By Thom Henninger
Another rookie pitcher who has seemingly come out of nowhere and excelled is the Dodgers’ John Ely. The truth is, the 24-year-old right-hander came from Chicago, acquired from the White Sox as part of the trade that shipped veteran outfield Juan Pierre to Los Angeles in mid-December.
Ely was expected to spend most of the 2010 season in Albuquerque, testing his stuff against Triple-A hitters, but instead, he makes his eighth major league start today at Dodger Stadium.
In 2009, in just his third pro season, Ely led the Double-A Southern League in wins and strikeouts, going 14-2 with a 2.82 ERA in 27 starts for Birmingham. He didn’t start the 2010 season on the Dodgers’ 40-man roster, but got the call after the Dodgers released Russ Ortiz and Vicente Padilla went on the disabled list in late April.
Ely, who doesn’t throw especially hard but has an excellent changeup, has been terrific after a rough big league debut against the Mets on April 28. He allowed five runs over six innings in New York, but since that loss, he has worked six consecutive quality starts and hasn’t allowed more than two runs in any of them. He takes the mound Sunday with a 3-2 record and a 2.54 ERA. He has yet to allow a home run in 46 innings, the most innings worked among all major leaguers who have yet to give up a longball.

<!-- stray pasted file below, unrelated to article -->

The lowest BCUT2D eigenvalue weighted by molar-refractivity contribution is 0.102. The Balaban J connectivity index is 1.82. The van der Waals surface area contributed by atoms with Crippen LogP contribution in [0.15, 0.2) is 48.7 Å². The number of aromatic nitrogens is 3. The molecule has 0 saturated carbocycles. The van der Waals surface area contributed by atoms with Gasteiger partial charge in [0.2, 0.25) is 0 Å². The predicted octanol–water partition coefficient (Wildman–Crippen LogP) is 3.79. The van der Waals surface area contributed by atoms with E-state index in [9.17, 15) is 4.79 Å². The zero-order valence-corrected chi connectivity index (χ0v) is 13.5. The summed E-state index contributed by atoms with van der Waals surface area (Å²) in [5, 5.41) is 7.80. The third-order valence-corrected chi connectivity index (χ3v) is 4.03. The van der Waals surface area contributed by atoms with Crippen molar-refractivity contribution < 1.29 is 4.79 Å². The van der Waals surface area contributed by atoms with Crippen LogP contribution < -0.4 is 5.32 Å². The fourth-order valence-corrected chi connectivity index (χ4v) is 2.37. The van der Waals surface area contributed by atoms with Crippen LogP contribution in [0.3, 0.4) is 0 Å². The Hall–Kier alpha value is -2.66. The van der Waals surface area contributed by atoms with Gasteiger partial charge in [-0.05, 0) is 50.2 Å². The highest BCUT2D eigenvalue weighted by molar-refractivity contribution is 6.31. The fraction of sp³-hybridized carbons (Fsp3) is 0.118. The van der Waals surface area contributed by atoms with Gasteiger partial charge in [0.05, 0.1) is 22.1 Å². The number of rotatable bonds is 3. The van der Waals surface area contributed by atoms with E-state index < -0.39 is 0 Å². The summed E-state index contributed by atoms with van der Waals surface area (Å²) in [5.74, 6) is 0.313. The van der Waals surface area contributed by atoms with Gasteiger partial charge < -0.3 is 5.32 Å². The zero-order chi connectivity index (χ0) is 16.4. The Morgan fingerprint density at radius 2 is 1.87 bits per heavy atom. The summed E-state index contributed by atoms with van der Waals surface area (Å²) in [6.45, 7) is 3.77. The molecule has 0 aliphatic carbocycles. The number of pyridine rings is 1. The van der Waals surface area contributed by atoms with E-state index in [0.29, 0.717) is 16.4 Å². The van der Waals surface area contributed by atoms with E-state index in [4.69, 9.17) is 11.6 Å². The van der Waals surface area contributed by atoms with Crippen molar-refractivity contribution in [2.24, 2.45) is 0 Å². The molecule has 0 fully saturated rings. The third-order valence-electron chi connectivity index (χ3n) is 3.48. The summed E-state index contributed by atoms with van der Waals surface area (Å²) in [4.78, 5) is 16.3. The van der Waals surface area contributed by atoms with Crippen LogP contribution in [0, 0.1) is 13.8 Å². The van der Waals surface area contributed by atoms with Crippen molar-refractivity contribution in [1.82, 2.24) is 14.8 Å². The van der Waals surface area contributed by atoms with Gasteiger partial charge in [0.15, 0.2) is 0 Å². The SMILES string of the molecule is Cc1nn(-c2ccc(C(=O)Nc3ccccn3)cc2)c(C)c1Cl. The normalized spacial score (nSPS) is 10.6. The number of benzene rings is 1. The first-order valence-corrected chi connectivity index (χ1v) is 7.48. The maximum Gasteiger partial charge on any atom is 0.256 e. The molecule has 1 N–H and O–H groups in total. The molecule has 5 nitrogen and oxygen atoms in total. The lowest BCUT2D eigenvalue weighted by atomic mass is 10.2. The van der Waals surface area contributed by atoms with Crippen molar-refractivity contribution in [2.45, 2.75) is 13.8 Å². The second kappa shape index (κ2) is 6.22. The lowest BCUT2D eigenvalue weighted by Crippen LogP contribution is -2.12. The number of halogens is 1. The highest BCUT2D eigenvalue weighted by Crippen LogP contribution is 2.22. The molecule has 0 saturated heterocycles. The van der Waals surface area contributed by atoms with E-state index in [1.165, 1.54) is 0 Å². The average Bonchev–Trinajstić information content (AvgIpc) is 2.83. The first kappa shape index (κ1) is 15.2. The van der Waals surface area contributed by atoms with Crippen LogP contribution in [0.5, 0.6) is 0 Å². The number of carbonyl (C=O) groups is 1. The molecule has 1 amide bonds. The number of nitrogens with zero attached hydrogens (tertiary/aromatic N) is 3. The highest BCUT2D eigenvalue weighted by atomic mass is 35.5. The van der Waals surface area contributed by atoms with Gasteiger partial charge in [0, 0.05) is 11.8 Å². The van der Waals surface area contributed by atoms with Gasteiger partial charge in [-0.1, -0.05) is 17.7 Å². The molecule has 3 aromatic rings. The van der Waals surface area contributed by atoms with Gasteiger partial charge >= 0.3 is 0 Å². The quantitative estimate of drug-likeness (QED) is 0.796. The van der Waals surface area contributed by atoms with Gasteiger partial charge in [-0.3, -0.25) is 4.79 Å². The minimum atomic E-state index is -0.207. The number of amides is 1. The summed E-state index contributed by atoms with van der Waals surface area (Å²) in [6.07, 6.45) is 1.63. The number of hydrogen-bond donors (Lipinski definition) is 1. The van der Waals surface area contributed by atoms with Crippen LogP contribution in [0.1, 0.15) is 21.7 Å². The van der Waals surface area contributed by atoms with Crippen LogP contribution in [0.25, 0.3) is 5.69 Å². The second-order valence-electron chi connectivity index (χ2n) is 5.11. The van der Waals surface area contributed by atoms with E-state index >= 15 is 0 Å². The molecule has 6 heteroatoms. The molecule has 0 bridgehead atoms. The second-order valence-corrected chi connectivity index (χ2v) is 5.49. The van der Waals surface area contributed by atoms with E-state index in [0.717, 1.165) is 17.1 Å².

If Ely continues to shut down opponents, he is just a start or two from jumping onto the ERA leader board in the National League. The rookie also would rank among the best in the game in strikeout-walk ratio. With 37 strikeouts and eight walks, his 4.63 ratio currently ranks fifth in the majors among all starters who have worked 46 innings — his innings-pitched total going into Sunday’s start. Not surprisingly, no other rookie starter can match that 4.63 ratio.
Ely faces a stiff test Sunday with Atlanta at Dodger Stadium. The Braves are on a 15-3 surge and have stormed to the top of the National League East.
If there’s a sign the rookie right-hander will continue to succeed, it’s probably that he had his best start yet his last time out. On Tuesday, he blanked the Diamondbacks on two hits over seven innings, though the Dodgers failed to score a run for him and eked out a 1-0 win in 10 innings. He took his only other loss in his previous start, but allowed just a single run over 7.1 innings of a 1-0 defeat.